Roman Republican Coins in the British Museum

E Ghey, I Leins (eds) - descriptions and chronology after MH Crawford

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Roman Republican coinage continued

3. Moneyers

In Republican Rome, the treasury was under the authority of the quaestors. In the 1st century BC (and perhaps earlier), a board of junior magistrates (moneyers) are known to have been responsible for the minting of coinage. This consisted of three men, the ‘triumviri auro argento aere flando feriundo’ (meaning ‘three men responsible for casting and striking gold, silver and bronze’), referred to on coins with the abbreviation IIIVIR. A. A. A. F. F., or more usually just IIIVIR for triumvir. Their number was increased to four under Caesar. Other magistrates, such as quaestors and curule aediles, are also known to have issued coins.

In the early years of the denarius, coinage was issued anonymously. From the late 3rd century BC, however, the identity of the moneyer started to appear on the coins in the form of symbols, initials, and monograms. The symbols used were sometimes chosen as puns on the moneyer’s name: for example the use of a whelk shell (murex) on the coins of Furius Purpurio refers to the purple dye produced from these shells, a pun on the name Purpurio. Eventually, a fuller version of the moneyer’s name appeared on the coins.

In the later years of the 2nd century, the coin designs were increasingly varied and alluded to aspects of the moneyers’ ancestry and political achievements. It has been suggested that magistrates seeking advancement used the moneyership to increase their popularity in this way. However it has also been argued that coinage was adopted as another medium for the wider practice of commemoration and celebration of powerful families already prevalent in Roman civic culture [2].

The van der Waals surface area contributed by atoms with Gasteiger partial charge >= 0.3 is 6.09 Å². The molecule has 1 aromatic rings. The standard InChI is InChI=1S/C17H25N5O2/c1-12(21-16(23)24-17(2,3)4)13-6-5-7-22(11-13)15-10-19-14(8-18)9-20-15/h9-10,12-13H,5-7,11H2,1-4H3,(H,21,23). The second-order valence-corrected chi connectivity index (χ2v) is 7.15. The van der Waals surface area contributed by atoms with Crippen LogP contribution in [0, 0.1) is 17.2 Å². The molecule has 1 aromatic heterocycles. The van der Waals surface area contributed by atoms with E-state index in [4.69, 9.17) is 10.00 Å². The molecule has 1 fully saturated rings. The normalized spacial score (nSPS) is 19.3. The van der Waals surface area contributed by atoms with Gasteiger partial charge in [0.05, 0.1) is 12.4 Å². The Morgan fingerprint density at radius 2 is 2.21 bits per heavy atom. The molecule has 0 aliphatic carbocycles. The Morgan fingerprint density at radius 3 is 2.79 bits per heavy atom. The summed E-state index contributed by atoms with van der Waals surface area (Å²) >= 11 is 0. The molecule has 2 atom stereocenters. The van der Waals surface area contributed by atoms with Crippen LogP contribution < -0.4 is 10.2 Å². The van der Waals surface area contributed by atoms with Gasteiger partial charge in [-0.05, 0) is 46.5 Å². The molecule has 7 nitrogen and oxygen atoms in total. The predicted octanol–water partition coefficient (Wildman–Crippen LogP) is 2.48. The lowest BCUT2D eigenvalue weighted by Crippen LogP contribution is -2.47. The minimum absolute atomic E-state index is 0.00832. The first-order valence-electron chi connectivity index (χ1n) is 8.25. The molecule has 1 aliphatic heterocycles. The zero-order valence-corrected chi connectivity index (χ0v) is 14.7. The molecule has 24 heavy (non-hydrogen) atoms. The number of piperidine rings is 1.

The earliest portraits on coins were of deities and mythological figures, but this gradually gave way to depictions of ancestral figures, as visual references to the moneyer’s family became more overt (for example the politician Q. Fabius Pictor on a denarius of N. Fabius Pictor in 126 BC). At first, depictions of real historical figures and ancestors were restricted to generic representations (usually full-length figures on the reverse of the coin); later more life-like portraits were introduced (such as the naturalistic representation of the head of the moneyer C. Antius Restio’s father, on a coin of 47 BC). Portraits of living people did not, generally, appear on coins until the coinage of Julius Caesar. One striking exception is what may be the earliest portrait of a Roman on a coin, a stater minted in Greece in honour of the victorious general T. Quinctius Flamininus in 196 BC.

The earliest Roman silver appears initially to have been minted in Campania and Naples. With the Second Punic War and the consequent difficulties of communication, there was an expansion in the number of mints, with coins produced in Sicily, Sardinia and Luceria (in modern Puglia) among other places. This phase was short-lived and most coins of the denarius period were minted in Rome.

Coins were, however, also minted under the authority of Roman officials overseas, usually by provincial governors or generals on campaign. Competing factions in the civil wars of the late 1st century BC issued their own coins, and in the last years of the Republican period these military issues sometimes took the place of those issued by moneyers.

In the final years of the Republic there was an increasing tendency for coin designs to relate to current events and living people, although the tradition of emphasising familial connections did not disappear. Coins claiming descent from the deified Julius Caesar underlined Octavian’s authority and prefigured the dynastic elements of Roman Imperial coinage.

  • ^ [2] - Meadows and Williams 2001, pp.41–42.